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United States Department of Agriculture

Agricultural Research Service

Title: Soil Carbon Management in Post-Crp Lands

Authors
item Tanaka, Donald
item Merrill, Stephen
item Liebig, Mark

Submitted to: ASA-CSSA-SSSA Proceedings
Publication Type: Abstract Only
Publication Acceptance Date: September 22, 2004
Publication Date: November 1, 2004
Citation: Tanaka, D.L., Merrill, S.D., Liebig, M.A. 2004. Soil carbon management in post-CRP lands. No. 6535. IN: Annual Meeting Abstracts CD-ROM, October 31-November 4, 2004, Seattle, WA, ASA-CSSA-SSSA, Madision, WI

Technical Abstract: The Conservation Reserve Program (CRP) was established by Congress to reduce soil erosion on highly erodible cropland, reduce sedimentation, improve water quality, and curb production of surplus commodities. Objectives of our research were to determine impacts of converting land back to agricultural management on soil organic C and N in the northern Great Plains. Treatments were initial haying (hayed and non-hayed), tillage management of residue (conventional-, minimum-, and no-till), and nitrogen fertilizer (0.0-7.5, 7.5-15.0, 15.0-30.0, and 30.0-60.0 cm) were taken prior to initiation of treatments, after three years, and after six years. Residue production was measured for the same time intervals. Crop residue production was not influenced by initial haying but adding 67 kg N/ha, when compared to no fertilizer, increased residue production by about 18, 26, and 27% for the first-three years, second-three years, and total after six years, respectively. No-till increased residue production by about 8% for the total six-year period. Quantity of soil organic C loss in the 0-3 cm depth was 18% for conventional-till and 9% for no-till after the first-three years with no influence from other treatments. After the second three years, soil C loss was the same on all treatments.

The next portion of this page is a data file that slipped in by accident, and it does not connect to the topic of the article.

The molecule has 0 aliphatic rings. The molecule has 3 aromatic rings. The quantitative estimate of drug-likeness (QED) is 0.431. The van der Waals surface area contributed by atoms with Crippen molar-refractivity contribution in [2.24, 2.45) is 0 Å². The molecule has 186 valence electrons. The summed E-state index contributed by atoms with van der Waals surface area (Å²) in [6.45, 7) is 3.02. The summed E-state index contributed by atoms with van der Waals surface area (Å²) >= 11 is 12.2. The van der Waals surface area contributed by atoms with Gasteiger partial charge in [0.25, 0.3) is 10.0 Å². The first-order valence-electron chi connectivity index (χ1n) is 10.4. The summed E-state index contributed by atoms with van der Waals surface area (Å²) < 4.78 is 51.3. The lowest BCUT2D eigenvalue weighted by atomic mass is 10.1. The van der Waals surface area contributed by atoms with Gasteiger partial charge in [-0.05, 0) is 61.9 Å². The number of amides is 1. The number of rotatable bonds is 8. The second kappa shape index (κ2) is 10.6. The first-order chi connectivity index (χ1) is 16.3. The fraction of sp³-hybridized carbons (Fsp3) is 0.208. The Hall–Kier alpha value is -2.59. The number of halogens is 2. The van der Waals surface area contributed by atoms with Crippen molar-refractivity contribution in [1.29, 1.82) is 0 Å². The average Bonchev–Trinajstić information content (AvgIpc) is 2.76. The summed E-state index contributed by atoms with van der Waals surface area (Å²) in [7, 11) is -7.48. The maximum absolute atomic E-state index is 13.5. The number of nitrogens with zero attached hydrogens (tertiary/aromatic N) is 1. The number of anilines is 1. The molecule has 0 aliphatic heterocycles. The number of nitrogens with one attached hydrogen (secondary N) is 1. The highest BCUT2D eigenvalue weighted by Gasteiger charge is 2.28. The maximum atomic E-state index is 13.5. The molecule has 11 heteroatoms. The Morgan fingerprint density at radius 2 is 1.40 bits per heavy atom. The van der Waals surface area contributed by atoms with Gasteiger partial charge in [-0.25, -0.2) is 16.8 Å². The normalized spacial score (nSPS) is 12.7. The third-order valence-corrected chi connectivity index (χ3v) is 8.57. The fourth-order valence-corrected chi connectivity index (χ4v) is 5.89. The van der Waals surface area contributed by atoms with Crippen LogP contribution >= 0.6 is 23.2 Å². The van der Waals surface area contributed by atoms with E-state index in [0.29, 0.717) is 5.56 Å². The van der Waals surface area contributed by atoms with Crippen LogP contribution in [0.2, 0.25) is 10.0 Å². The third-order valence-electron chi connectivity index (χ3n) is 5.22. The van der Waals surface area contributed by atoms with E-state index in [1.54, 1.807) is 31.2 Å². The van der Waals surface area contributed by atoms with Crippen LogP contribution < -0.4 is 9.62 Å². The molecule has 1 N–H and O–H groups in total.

Last Modified: 12/28/2014
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